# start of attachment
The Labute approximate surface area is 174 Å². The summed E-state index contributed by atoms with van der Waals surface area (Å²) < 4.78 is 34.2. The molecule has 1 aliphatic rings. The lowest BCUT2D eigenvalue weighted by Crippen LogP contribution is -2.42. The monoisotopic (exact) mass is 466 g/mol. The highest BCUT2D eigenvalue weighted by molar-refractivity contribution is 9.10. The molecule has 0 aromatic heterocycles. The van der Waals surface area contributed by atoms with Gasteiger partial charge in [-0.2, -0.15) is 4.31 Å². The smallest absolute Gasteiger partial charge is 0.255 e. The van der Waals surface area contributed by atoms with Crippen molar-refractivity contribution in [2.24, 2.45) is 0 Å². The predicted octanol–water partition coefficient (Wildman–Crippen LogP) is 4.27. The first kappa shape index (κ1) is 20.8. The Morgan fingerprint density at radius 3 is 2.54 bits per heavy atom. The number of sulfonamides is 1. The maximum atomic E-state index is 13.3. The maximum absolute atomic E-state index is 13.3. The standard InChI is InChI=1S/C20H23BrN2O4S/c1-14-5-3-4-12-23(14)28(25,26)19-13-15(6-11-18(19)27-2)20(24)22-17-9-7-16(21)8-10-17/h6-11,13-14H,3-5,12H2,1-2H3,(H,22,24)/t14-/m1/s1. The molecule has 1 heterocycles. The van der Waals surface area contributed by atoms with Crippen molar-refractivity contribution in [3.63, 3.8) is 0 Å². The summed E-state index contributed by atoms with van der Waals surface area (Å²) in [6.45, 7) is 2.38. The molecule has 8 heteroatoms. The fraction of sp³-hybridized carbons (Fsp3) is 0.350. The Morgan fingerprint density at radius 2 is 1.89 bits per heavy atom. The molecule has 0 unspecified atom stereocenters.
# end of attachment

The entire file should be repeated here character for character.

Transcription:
The Labute approximate surface area is 174 Å². The summed E-state index contributed by atoms with van der Waals surface area (Å²) < 4.78 is 34.2. The molecule has 1 aliphatic rings. The lowest BCUT2D eigenvalue weighted by Crippen LogP contribution is -2.42. The monoisotopic (exact) mass is 466 g/mol. The highest BCUT2D eigenvalue weighted by molar-refractivity contribution is 9.10. The molecule has 0 aromatic heterocycles. The van der Waals surface area contributed by atoms with Gasteiger partial charge in [-0.2, -0.15) is 4.31 Å². The smallest absolute Gasteiger partial charge is 0.255 e. The van der Waals surface area contributed by atoms with Crippen molar-refractivity contribution in [2.24, 2.45) is 0 Å². The predicted octanol–water partition coefficient (Wildman–Crippen LogP) is 4.27. The first kappa shape index (κ1) is 20.8. The Morgan fingerprint density at radius 3 is 2.54 bits per heavy atom. The number of sulfonamides is 1. The maximum atomic E-state index is 13.3. The maximum absolute atomic E-state index is 13.3. The standard InChI is InChI=1S/C20H23BrN2O4S/c1-14-5-3-4-12-23(14)28(25,26)19-13-15(6-11-18(19)27-2)20(24)22-17-9-7-16(21)8-10-17/h6-11,13-14H,3-5,12H2,1-2H3,(H,22,24)/t14-/m1/s1. The molecule has 1 heterocycles. The van der Waals surface area contributed by atoms with Crippen molar-refractivity contribution in [3.63, 3.8) is 0 Å². The summed E-state index contributed by atoms with van der Waals surface area (Å²) in [6.45, 7) is 2.38. The molecule has 8 heteroatoms. The fraction of sp³-hybridized carbons (Fsp3) is 0.350. The Morgan fingerprint density at radius 2 is 1.89 bits per heavy atom. The molecule has 0 unspecified atom stereocenters.